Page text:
Cheese is widely used in Greek cuisine and added to different salads, dips, and baked goods. Feta cheese is made from sheep’s milk (or sheep and goat milk) and is not vegan-friendly. It is a trendy ingredient added to salads, desserts and even served pan-fried with bread. It is a staple ingredient in Greek Salad and Spanakopita.
Graviera cheese is often made with cow, goat and sheep’s milk and is the second most popular cheese in Greek cuisine. It is added to baked goods or served on cheese platters. You will indeed find this cheese wheel at the farmer’s market, but it is not a vegan-friendly option. Kefalotyri is commonly added to pasta dishes, cheese sauce, or in stews but also paired with fruit or wine. Made from sheep or goat’s milk, this unpasteurised cheese is also ideal for frying, so be careful to watch out for this hidden non-vegan ingredient in vegetable-based dishes.
Yoghurt is another ingredient in traditional dishes such as dips, sauces, pastries, and desserts. You can find it in several cakes, poured on kebabs or gyros, and served alongside a range of sweet desserts. Made from dairy products (unless certified vegan), it is not a vegan-friendly option. Greek yoghurt is widely used to make dips, baked goods and cakes. Greek yoghurt is a strained yoghurt called Yiaourti in Greek and is used as a base in dishes such as Tzatziki (sauce or dip), Bougatsa (sweet or savoury pastry), and Yiaourtopita (yoghurt cake).
Honey has been used in Greece since ancient times and is now considered an essential part of the national cuisine. Honey is added to desserts, salad dressings, sauces, baked goods and beverages. A popular breakfast dish is honey drizzled over fresh fruit with crushed nuts and Greek yoghurt. Honey is also used to make the well-known layered pastry, Baklava and traditional Christmas cookies called Melomakarona. Common alternatives are agave syrup, grape molasses, date and maple syrup.
Vegan Restaurants In Greece
This vegan-only restaurant serves delicious Greek dishes such as souvlaki, wraps and kebabs. They are highly rated for their mushroom-based meat replacement, offering diners an alternative to traditional meat-centred meals.
With a 100% vegan menu featuring salads, burgers, pasta, risotto and a selection of plant-based desserts, this is a must-visit restaurant in Crete.
A vegetarian falafel option with vegan menu items, including chunky hot chips and fresh taboule. This establishment has excellent guest reviews and plenty of 5-star recommendations for some of the best falafel in Greece!
A fine-dining restaurant serving traditional dishes based on vegetables, grains, legumes and spices. Select from potato soup, risotto, handmade hummus, fresh-baked bread, seasonal salads, and exceptional desserts.
Focusing on sustainability and healthy street food, this is a must-try menu in Mykonos! Stop by for a vegan burger, wrap or salad bowl with plant-based alternatives such as tofu fried chicken, lentils, rice, beans, pulled jackfruit, oyster mushrooms and tempeh bacon.
Although Bowl is not strictly vegan, they have a wide selection of vegan-friendly smoothie and salad bowls. Swap out the Greek yoghurt for acai berry, and order the vegan breakie bowl or soba noodle salad. A great option for nourishing and organic meals in Mykonos, plus they deliver!
For all things sweet, be sure to visit Sugar Killer for a range of desserts, including ice cream, waffles, doughnuts, chia pudding, smoothies and the best part – it’s 100% sugar-free! Gluten-free, lactose-free, sugar-free and 0% sugar, the menu is decadent yet good for you.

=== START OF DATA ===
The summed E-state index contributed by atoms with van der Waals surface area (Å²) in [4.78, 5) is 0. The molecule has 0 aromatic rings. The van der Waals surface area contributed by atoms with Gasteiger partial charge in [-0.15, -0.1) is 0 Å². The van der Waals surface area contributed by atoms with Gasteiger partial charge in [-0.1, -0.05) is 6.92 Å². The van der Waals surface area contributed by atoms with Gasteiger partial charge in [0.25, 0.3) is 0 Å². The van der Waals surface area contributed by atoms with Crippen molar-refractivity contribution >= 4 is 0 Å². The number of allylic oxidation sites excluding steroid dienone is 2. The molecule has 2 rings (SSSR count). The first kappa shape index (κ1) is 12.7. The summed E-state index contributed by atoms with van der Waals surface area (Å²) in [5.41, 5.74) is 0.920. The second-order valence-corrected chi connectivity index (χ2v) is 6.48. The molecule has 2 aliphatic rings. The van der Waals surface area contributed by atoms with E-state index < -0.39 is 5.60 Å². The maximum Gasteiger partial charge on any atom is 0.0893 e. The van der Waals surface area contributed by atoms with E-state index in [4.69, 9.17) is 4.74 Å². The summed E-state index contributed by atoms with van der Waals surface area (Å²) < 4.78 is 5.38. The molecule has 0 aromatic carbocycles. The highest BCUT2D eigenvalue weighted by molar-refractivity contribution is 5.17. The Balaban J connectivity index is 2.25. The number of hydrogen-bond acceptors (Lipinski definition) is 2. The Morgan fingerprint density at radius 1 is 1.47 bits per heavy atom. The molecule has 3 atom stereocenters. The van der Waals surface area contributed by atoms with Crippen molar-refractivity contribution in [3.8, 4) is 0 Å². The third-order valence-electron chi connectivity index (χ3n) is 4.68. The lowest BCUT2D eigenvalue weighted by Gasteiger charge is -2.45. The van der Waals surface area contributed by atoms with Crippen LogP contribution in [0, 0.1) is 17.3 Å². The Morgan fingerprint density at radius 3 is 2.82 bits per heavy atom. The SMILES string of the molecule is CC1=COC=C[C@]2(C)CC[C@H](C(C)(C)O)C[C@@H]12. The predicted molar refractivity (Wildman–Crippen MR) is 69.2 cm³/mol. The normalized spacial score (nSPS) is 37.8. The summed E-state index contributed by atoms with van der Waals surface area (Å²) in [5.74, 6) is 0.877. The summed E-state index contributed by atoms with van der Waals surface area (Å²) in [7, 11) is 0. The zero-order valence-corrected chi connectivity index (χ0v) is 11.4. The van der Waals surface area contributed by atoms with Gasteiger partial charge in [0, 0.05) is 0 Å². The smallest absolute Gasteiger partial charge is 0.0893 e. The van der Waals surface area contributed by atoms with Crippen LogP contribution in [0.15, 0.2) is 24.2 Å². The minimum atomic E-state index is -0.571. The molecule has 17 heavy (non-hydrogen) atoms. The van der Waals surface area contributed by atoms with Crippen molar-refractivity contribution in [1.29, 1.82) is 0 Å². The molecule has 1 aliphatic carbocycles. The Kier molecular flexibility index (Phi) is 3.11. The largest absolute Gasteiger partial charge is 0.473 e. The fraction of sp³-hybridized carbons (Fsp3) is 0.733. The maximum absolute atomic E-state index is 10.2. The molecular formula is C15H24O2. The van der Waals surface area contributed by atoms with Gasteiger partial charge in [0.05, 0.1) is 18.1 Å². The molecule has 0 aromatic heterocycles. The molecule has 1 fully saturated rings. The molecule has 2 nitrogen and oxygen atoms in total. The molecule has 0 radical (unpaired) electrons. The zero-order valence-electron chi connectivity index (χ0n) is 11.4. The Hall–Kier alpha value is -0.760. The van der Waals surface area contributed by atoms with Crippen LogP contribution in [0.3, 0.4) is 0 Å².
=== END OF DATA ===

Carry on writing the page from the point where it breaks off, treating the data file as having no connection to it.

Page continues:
Rated as some of the best vegan food in Greece, Vegan Beat is a must-try street food spot with vegan mushroom gyros topping the list. Fresh, delicious and budget-friendly.
If you are searching for traditional Greek street food that is strictly vegan, then look no further than Mama Tierra Acropolis, right next to the Acropolis Museum. This takeaway-style menu offers a Beyond meat burger, mushroom melt wrap, jackfruit bao buns and plenty of sides and drinks. If you prefer to dine in, check out their vegan restaurant, Mama Tierra Exarchia.
Finding vegan, gluten-free options can be extra challenging, but Veganaki is here to save the day. The entire menu is gluten-free, including the in-house bakery. Previously a street food business, the brand has evolved from vegetarian to 100% vegan with an impressive wholesome menu.
Not gluten-free certified*.
Vegan Hotels Greece
The first 100% vegan hotel in Greece, the boutique Koukoumi Mykonos, is a 5-star vegan dream destination. Complete with a spa, gym, vegan restaurant and incredibly stunning guest rooms, you will not want to check out. Koukoumi serves 100% plant-based Mediterranean and Japanese cuisine, and guests can wake up and enjoy the incredible vegan breakfast buffet.
A vegan accommodation option in Santorini, MOD offers guest rooms for those looking to enjoy the best in sustainability. Wake up and enjoy the 100% vegan breakfast featuring ingredients from local farms in the region, or participate in one of the MOD juice cleanses during your stay. In addition to the menu, all products used in the guest rooms are vegan and cruelty-free.
A newly refurbished hotel is now welcoming guests to enjoy the beautifully appointed standard and deluxe studio rooms. It boasts a vegan restaurant and snack bar, including a vegan breakfast buffet with handmade marmalades and plant-based milk for your coffee. Goji is a family-owned business offering vegan travelers the ideal place to relax just moments away from the beach on the stunning island of Rhodes.
If you want to join a fully vegan getaway and experience all of the plant-based food highlighted in this guide, check out our upcoming getaways in 2024, including a fall trip to Greece coming soon! Find out more on our website here or find us on social media.